10.22.2007,8:55 PM
Buck is bald!

After finding our way to Hwy 68 we rode south looking for a sign with either CR 311 or Buck Bald. There in plain view on the roadside was the familiar brown park sign with white letters; "Buck Bald". We gladly left the tarmac again and onto gravel.

The road was wide and nicely shaded by towering trees. For someone living in Texas for the past nine years, the eastern forests are almost alien to me despite that more than half my life was spent in mostly forested New England. Even compared to the giants I lived amongst in Oregon for 14 years, the woods there are thick with a variety of vegetation. Sometimes I felt like a munchkin on my little bike and riding through the seams of these creatures.

Gradually winding our way uphill we approached a rode off to the left. "This must be forest service road 198. Buck Bald is this way." I was off the bike wandering around snapping photos of the shadows and trees when all of a sudden I noticed a huge vehicle behind me.

"What the.....?!"

Used to having the back roads all to ourselves, which is how I like it, seeing a large vehicle like that bearing down on my bike parked in the middle of the gravel road sent me running. Yelling an expletive into the air as I shoved the camera in the tail bag and hopping on the bike, it took barely one second to start it, shift down and scream forward out of its path. Up the road I went, past Ed, pointing behind us, and sent gravel flying behind my skidding rear tire.

Ed caught up with me and we reached a stretch of double track. No sign of anything behind and I wondered if it was a bus or a huge RV that nearly collided with me. I didn't want to know and felt a wave of territorial 'This is MY road! You don't belong here!'. I felt annoyed that a large vehicle should spoil my peace and enjoyment out here in the middle of nowhere. I was startled at how strong that feeling was and quickly chastised myself for being so selfish. But sometimes, on roads like these and out in the middle of nothing, the area around me is sacred and I don't like it to be disturbed.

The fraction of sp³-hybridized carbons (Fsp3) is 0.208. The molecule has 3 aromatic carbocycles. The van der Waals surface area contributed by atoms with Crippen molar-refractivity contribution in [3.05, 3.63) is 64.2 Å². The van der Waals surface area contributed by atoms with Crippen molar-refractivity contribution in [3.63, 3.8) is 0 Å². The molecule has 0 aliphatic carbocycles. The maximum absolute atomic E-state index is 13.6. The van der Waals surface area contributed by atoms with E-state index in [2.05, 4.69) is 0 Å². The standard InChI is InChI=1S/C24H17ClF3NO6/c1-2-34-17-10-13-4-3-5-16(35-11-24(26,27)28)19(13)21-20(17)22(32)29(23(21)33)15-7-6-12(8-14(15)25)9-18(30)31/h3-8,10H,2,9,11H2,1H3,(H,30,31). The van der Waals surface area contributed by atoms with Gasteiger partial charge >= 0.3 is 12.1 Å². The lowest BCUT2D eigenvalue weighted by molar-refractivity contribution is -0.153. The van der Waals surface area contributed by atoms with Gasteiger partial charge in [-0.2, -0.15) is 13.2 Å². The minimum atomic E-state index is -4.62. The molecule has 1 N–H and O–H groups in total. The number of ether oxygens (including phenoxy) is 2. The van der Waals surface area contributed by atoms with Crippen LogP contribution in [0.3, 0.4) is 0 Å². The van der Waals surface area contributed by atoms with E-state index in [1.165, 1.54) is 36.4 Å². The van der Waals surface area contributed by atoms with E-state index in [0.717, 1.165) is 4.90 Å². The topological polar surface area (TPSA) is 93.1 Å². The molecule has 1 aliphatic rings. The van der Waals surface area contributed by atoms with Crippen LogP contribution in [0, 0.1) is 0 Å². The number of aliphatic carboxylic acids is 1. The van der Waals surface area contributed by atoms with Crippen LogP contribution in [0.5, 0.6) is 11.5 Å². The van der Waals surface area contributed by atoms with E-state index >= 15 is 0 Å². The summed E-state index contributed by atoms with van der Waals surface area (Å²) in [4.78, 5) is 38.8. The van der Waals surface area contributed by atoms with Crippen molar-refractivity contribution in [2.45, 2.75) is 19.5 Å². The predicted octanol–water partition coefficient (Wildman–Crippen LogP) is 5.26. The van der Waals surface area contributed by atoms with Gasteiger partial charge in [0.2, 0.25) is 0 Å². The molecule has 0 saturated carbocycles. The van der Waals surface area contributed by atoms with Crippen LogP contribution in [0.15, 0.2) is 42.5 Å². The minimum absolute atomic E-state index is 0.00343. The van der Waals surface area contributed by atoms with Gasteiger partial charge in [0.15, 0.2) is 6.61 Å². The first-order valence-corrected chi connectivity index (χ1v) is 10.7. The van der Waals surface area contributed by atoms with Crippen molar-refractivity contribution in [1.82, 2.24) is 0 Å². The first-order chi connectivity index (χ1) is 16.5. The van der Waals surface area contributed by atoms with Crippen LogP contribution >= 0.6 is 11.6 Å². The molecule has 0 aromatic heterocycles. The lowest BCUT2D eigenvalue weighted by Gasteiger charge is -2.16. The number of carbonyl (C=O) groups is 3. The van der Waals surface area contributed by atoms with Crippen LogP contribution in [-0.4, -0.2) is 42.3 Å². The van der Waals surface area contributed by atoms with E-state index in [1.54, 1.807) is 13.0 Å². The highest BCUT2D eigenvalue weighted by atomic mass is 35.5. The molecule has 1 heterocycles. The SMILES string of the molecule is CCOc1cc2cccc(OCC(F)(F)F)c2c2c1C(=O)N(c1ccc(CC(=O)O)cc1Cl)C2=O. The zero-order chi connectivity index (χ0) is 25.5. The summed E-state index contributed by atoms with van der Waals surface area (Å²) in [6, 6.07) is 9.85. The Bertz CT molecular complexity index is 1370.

But we all have to share.

The two-track road wound around the summit and I rode Sherpie right up to the top, parking it at the highest point. I sat on the bike in awe. All around me was a complete 360 degree view of the Smoky Mountains and three states. Down below me were ripples of land covered with a fine fur coat of trees. Up here at this altitude (5,560 feet) the trees were in color: vivid reds, bronzes, yellows, oranges, rust, brown,and all shades in between. Below, spots of colors on the mountains were muted by the famous haze that gives this mountain range their name: smokey blue. Outstretched before us and beyond was the east coast's historical and geographical mountain range that spans nearly the entire eastboard: the Appalachian Mountains.


These are old and stately mountains; the elders. They were formed long before the Rocky mountains and aged even before the continental plates ground together pushing up the youngsters that majestically crown the western continent. These mountains are like old men and woman; rounded, eroded, hunched over, wrinkled, gently sweeping down and up from their valleys. The vegetation covers them like soft fur and the smoky haze seems to blanket them in their slumber.

These aren't the craggy, boisterous and challenging mountains of the Rockies and Cascades, the two ranges that have captured my eastern-born spirit. While those mountains tantalize, inspire and awe you with their intensity and rugged sharp splendor, these old elders here instill a sense of inner peace that makes you almost want to lay down in their embrace, pull the blanket of smoky blue haze over you and sleep with them for thousands of years.